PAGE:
US Coins

Rare silver dollars lead upcoming ANA auctions

Two magnificent silver dollars are headliners at the August 17 Stack’s Bowers Galleries Rarities Night sale and the Heritage Auctions Platinum Night session on Aug. 18.

This year’s American Numismatic Association auctions will be held the week after the World’s Fair of Money as co-official auctioneers Heritage and Stack’s Bowers host their auctions at their respective Dallas and Costa Mesa, California, headquarters.

1804 Draped Bust dollar

The Sultan of Muscat-Watters-Brand-Childs-Pogue 1804 Draped Bust silver dollar is the star of Stack’s Bowers’ Aug. 17 Rarities Night auction. It’s the finest-known example of this legendary rarity, graded Proof 68 by Professional Coin Grading Service. It is a Class I original example struck for diplomatic purposes in the 1830s.

It was last offered in May 2016 at Stack’s Bowers and Sotheby’s Pogue IV auction from the collection of D. Brent Pogue where it did not meet its reserve. Some anticipated that it would have become the most expensive coin ever to sell at auction when it crossed the auction block; bidding reached the $9.2 million level, which would have been a then-record sum of $10,575,000, but it failed to meet the minimum price set by the consignor.

It had previously set a record when offered at Bowers and Merena’s 1999 Walter H. Childs Collection auction for $4,140,000, where it topped expectations in the marketplace pegged it at $3 million.

Since the unsuccessful 2016 sale of Pogue’s 1804 dollar, the market for the most expensive coins has been tested. Pogue’s 1822 Capped Bust gold $5 half eagle — which also went unsold at the Pogue IV auction — was re-offered by Stack’ Bowers earlier this year and brought $8.4 million. It had passed in 2016 at a bid that, with buyer’s fee, would have been $7.52 million.

The current record for a coin at auction is the famed “King Farouk” 1933 $20 Saint-Gaudens double eagle, which realized $18,872,250 at Sotheby’s on June 8, providing evidence that bidders are willing to stretch for the rarest of the rare.

The offered dollar was originally part of a cased presentation set presented to Sayyid Sa’id-bin-Sultan (known as the Sultan of Muscat) on Oct. 1, 1835. As the cataloger observes poetically, “When Said bin Sultan first saw this coin, it was likely brilliant white, a gleaming circle of silver. After decades in its case, and years of careful preservation in the cabinets of Virgil Brand and the Childs family, superb toning has gathered on its surfaces. Light blue dominates, boldest in the right obverse field and above Liberty’s head, while gold frames the peripheries and covers the left obverse field. The effect is that of Liberty peering into a blue sky with a golden sunrise behind her.”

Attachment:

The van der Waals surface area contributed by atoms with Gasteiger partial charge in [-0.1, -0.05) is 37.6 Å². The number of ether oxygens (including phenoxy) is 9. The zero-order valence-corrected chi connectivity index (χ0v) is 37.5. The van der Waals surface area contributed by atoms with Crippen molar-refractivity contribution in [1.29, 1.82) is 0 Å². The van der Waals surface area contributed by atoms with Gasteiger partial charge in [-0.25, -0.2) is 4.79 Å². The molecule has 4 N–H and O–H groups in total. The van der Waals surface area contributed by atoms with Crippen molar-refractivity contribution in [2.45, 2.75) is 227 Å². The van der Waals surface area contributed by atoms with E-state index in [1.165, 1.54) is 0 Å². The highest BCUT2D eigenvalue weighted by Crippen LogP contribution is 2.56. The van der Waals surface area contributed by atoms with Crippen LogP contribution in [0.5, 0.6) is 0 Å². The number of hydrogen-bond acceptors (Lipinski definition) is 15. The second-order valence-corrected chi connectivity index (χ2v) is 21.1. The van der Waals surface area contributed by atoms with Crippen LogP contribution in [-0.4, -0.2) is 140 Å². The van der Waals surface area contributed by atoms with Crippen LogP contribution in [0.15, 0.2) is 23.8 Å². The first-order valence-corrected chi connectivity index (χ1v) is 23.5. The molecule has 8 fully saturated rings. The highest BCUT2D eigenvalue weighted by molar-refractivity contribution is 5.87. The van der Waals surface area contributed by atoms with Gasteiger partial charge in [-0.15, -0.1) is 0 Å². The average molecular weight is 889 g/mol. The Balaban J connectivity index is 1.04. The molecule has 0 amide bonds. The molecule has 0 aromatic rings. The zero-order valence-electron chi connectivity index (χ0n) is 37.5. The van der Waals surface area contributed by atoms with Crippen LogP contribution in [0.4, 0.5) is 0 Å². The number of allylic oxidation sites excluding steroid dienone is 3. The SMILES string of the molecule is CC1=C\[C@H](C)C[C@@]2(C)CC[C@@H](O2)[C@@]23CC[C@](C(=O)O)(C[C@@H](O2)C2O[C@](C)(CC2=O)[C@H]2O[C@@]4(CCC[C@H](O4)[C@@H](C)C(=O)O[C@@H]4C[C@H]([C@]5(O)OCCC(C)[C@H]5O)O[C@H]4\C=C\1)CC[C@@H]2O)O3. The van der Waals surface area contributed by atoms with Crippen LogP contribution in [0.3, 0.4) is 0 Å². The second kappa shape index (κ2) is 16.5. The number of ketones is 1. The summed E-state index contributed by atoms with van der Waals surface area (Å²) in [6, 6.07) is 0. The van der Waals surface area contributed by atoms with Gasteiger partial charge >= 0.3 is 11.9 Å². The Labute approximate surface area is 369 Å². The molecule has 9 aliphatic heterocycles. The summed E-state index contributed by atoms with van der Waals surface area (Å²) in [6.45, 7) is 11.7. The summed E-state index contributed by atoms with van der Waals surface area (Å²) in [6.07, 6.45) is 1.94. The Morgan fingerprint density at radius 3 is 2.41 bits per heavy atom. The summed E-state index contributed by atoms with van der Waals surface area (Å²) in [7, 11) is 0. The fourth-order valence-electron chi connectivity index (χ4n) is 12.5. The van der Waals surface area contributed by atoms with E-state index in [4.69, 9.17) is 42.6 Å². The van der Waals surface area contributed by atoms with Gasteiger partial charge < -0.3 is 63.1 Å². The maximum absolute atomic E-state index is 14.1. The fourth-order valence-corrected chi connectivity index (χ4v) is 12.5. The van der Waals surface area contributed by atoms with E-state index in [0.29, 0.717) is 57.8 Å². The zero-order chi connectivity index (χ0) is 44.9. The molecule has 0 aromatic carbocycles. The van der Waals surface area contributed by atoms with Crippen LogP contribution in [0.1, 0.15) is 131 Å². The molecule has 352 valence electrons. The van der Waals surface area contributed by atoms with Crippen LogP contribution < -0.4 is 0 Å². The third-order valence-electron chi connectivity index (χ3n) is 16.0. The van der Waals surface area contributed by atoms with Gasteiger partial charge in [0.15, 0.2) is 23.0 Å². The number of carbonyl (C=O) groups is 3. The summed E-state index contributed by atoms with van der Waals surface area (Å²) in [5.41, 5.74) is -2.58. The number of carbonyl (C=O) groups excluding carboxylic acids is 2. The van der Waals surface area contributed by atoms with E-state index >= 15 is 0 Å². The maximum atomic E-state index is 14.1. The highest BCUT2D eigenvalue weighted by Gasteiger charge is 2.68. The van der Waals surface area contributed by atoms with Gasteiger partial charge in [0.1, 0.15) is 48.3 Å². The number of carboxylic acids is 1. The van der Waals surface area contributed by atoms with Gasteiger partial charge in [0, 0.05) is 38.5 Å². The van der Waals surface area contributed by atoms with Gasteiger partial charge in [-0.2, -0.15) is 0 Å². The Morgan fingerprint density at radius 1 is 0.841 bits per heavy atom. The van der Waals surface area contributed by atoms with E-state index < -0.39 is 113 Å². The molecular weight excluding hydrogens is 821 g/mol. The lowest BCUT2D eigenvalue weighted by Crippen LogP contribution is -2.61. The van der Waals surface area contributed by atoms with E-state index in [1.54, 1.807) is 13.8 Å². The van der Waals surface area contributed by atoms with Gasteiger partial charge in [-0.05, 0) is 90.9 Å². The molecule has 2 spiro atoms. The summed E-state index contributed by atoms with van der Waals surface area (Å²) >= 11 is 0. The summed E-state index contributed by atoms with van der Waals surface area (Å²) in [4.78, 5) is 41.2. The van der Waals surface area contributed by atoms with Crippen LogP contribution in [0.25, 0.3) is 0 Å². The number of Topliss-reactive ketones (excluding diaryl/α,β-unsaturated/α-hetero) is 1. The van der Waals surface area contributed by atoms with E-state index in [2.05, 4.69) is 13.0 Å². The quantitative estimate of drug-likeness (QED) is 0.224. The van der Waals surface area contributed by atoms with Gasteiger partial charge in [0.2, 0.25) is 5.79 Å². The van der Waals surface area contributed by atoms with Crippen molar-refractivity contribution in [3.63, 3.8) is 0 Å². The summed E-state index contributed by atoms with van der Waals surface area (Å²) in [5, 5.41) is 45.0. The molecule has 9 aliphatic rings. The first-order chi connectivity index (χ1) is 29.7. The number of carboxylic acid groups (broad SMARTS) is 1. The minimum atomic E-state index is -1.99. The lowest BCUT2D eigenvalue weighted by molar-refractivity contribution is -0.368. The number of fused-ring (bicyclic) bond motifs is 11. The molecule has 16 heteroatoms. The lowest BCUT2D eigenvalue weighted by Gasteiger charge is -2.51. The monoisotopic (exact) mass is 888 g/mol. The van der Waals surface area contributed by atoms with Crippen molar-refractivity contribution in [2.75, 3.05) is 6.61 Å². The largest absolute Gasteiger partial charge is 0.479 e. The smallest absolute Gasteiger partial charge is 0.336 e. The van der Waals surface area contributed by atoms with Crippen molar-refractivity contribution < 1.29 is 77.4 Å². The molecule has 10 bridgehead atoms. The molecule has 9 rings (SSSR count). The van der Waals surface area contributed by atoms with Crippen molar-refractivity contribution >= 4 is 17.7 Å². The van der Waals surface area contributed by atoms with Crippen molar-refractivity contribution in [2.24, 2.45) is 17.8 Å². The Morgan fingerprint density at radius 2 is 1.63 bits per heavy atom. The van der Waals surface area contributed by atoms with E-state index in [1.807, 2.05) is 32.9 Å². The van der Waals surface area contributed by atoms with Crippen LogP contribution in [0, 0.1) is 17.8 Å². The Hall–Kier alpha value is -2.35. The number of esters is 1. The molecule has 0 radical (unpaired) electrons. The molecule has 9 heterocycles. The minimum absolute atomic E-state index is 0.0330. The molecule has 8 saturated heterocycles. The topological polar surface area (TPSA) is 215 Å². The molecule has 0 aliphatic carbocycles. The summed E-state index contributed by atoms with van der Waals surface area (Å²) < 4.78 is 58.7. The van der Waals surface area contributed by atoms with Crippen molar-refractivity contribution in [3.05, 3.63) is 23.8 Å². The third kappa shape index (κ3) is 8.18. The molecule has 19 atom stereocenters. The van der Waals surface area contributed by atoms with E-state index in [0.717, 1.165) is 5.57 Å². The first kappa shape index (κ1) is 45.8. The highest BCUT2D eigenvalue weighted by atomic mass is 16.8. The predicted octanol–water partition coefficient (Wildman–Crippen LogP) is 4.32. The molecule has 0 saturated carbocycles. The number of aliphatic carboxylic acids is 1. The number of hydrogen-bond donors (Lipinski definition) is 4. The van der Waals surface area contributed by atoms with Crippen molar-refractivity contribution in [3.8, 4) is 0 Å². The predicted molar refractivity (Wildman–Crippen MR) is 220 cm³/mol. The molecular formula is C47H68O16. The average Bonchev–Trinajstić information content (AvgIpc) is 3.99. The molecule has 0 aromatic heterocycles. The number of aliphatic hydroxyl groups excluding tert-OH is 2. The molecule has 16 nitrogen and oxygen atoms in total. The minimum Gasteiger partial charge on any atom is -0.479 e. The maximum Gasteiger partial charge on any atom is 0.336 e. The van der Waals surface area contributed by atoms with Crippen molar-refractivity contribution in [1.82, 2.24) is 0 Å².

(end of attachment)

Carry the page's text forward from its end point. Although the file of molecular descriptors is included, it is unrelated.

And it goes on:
It is one of just eight known Class I Original 1804 dollars. A single Class II coin was struck circa 1858 in the National Numismatic Collection at the Smithsonian Institution and six Class III restrikes bring the total known “1804 dollars” to just 15.

Stack’s Bowers concluded, “No overview on American numismatics is complete without a mention of the 1804 dollar, and the 1804 dollar’s story is incomplete without notice of the sets of coins made in the name of diplomacy,” placing it in a broader context, adding, “Legendary beyond the insular world of numismatics, no other American coin has caused as many empty inkwells as the 1804 dollar, inspiring several full-length books and countless articles and commentaries.”

1794 Flowing Hair dollar

Not to be outdone, Heritage will also offer a top example of a coveted early silver dollar when it presents the St. Oswald-Ostheimer-Hayes-Pogue 1794 Flowing Hair dollar graded Mint State 66+ by PCGS with a green Certified Acceptance Corp. sticker, from the collection of Texas businessman Bob Simpson, at an Aug. 18 Platinum Night session.

Like the aforementioned 1804 dollar, another 1794 Flowing Hair dollar was once the world’s most expensive coin at auction when the finest-known example, called a Specimen strike by PCGS, sold for $10,016,875 at a 2013 Stack’s Bowers auction.

The subject offering is the second-finest of the 1,758-piece mintage of which perhaps 150 survive today, with it last being sold at the September 2015 Pogue II auction by Stack’s Bowers and Sotheby’s for $4,993,750.

Heritage calls it the finest Mint State circulation strike, distinguishing it from the Specimen strike and besting another one graded MS-66+ without a CAC sticker.